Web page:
Durability of Cedar and Beech

A close look at a diseased tree trunk.

Cedarwood is highly durable to rot. Eastern red cedar is very resistant to pest attack, whereas Western red cedar has mixed resistance to pests. Beech is a non-durable wood and is susceptible to insect attack.

Mechanical Properties of Cedar and Beech

This is a worker installing cedar planks to the deck.

Cedar has medium crush strength, whereas beech has high crush strength.

Cedar has low stiffness, making it suitable for steam bending, while beech has a high bend strength and is considered superb for steam bending.

Cedar is softer than beech, with Western red cedar’s Janka hardness being only 350 and Eastern red cedar’s 900, in contrast to beech, which is 1300.

Seasoning of Cedar and Beech

Both cedar and beech dry quickly, but that is where the similarities end. Cedar shows no tendency to split, check, or warp, whereas beech tends to split, check, and warp.

Working Properties of Cedar and Beech

This is a carpenter working with a piece of beech wood.

You can work cedar easily with hand and power tools. You can plane Eastern red cedar to a very smooth finish, whereas Western red cedar remains rough. Cedar nails, screws, and glues superbly. It stains and polishes easily and holds hard enamels.

Beech works quickly with hand and power tools. It nails, screws, and glues well and can be stained and polished to an excellent finish.

Availability and Sustainability of Cedar and Beech

This is a close look at a forest of cedar trees.

Both cedar and beech are readily available. Large, clear boards of Eastern red cedar are uncommon, but narrower boards with knots are readily available.

Neither the CITES Appendices nor the IUCN Red List of Threatened Species list any beech species as threatened. Neither Western red cedar nor Eastern red cedar is threatened; however, some other species known as cedars, such as Spanish cedar, are threatened.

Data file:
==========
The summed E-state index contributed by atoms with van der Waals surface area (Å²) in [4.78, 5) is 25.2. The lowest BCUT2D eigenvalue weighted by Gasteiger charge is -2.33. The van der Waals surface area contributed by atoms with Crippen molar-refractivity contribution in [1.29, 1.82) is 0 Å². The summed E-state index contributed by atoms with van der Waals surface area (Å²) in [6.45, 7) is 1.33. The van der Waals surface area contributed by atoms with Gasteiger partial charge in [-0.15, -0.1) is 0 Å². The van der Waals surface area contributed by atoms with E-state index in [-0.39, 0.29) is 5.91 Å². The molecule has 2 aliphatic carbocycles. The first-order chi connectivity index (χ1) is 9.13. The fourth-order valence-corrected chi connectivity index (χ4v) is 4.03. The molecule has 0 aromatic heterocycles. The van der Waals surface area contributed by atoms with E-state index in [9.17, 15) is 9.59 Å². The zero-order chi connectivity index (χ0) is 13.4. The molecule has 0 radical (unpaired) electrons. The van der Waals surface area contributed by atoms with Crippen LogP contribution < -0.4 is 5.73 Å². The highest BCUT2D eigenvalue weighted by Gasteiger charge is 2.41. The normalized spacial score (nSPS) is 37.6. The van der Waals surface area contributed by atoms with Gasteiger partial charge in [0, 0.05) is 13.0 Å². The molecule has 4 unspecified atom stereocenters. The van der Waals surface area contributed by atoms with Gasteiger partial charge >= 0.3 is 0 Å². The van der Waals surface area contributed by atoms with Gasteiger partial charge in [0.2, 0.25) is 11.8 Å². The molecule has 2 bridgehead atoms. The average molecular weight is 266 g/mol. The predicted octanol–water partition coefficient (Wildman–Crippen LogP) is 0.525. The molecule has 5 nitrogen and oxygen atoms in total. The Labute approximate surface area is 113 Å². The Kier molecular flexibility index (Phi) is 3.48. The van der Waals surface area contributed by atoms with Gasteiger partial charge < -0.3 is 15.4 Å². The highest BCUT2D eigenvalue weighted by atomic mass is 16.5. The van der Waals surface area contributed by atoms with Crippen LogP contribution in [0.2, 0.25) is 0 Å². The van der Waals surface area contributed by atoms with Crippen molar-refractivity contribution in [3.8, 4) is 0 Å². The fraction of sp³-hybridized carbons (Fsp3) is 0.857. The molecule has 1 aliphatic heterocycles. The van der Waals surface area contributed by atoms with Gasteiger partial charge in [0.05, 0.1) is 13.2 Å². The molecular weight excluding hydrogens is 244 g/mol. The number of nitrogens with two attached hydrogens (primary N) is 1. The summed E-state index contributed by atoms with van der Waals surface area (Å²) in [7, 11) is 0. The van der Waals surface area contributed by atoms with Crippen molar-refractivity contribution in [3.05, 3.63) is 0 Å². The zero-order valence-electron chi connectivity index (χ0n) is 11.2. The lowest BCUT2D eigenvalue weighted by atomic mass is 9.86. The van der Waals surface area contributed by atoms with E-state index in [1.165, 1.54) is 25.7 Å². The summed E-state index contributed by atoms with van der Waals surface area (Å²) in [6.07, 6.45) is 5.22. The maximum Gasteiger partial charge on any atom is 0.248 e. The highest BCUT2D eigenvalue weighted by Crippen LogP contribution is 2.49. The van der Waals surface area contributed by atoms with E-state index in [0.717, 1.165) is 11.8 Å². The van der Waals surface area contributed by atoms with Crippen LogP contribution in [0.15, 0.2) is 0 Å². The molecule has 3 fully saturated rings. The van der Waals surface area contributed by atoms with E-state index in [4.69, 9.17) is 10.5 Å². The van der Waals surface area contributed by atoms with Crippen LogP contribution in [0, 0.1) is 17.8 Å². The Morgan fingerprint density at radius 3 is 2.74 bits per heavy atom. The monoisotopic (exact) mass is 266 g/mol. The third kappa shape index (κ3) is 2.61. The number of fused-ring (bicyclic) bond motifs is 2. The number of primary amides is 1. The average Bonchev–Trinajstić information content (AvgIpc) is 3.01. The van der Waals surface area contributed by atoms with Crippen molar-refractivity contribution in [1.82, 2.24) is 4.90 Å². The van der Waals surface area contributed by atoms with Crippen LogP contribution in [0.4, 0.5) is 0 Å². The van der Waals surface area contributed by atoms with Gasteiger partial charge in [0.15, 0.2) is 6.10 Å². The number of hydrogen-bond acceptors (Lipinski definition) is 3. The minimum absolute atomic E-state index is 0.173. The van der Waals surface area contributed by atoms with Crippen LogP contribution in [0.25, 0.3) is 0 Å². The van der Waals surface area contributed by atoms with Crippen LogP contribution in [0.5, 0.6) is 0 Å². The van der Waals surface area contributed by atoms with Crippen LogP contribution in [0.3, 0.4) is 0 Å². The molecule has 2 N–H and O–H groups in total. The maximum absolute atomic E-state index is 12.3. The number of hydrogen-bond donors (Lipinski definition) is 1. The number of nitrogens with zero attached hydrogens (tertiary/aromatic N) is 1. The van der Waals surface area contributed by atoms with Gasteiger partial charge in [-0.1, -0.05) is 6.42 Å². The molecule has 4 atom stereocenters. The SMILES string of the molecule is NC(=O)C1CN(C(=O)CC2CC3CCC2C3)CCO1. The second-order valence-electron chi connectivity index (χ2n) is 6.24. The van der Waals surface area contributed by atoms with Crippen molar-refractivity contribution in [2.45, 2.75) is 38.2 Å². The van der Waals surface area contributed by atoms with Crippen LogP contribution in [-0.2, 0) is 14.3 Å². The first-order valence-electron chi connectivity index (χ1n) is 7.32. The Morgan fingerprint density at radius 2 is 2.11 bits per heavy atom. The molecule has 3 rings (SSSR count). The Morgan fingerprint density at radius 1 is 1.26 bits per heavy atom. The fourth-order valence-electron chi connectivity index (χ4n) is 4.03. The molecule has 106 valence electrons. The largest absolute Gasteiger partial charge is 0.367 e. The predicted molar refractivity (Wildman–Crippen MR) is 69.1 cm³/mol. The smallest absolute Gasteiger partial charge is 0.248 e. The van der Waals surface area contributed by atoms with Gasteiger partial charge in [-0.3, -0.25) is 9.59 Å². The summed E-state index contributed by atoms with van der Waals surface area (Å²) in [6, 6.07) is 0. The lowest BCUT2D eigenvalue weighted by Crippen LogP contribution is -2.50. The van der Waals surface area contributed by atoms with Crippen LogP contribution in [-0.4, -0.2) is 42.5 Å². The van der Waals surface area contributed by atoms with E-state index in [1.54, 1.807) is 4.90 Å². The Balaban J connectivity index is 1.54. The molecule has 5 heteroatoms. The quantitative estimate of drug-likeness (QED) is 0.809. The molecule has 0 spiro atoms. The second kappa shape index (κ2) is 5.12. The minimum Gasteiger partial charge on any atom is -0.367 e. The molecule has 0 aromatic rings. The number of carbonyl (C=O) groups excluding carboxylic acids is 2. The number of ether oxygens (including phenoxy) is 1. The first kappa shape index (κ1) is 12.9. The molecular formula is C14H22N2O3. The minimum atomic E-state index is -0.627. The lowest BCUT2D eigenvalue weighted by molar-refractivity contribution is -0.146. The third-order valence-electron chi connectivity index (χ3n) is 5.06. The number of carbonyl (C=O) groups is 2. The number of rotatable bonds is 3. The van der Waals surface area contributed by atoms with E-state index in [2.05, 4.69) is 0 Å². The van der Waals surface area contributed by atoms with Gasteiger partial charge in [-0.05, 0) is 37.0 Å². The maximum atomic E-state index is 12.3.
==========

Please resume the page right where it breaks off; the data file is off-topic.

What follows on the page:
Cost Differences Between Cedar and Beech

Beech and Eastern red cedar retail for around $6.29 per board foot, whereas Western red cedar is far more costly, at $14.00 per board foot.

Which is Better for Furniture, Cedar or Beech?

This is a dresser made out of beech wood.

Because woodworkers consider beech less attractive for furniture than other woods, it tends to be less expensive, and they use it as a secondary wood for the legs of tables and chairs, the bottoms of drawers, and the backs and sides of dressers.

Carpenters have historically favored cedar for dresser or chest building and closet lining due to its bug and rot repellent properties.

Which is Better for Flooring, Cedar or Beech?

This is an outdoor deck with cedar flooring.

Beech is relatively expensive when used for flooring but easy to work and reasonably resistant to wear. Cedar is far more resistant to rot and pests but tends to be too soft to stand up to constant heavy traffic.

Which is Better for Cabinetry, Cedar or Beech?

This is a kitchen with cedar wood cabinetry.

Beech is useful for cabinetry as it does not impart odor or flavor and does not have a dulling effect on knife blades. However, you should seal it properly to avoid warping due to humidity.

Cedar is far too aromatic for use with food. It could be used for other cabinetry, as its durability is an attractive quality.

Conclusion

Beech is the better of these two kinds of wood for flooring and is also more suitable for use in cabinetry. For furniture, cedar has the edge in terms of pest and rot resistance.

References:

The Wood Database: European Beech

The Wood Database: American Beech

The Wood Database: Cedar Confusion!

How Stuff Works: Guide to Furniture Woods

Bobvila: Types of Wood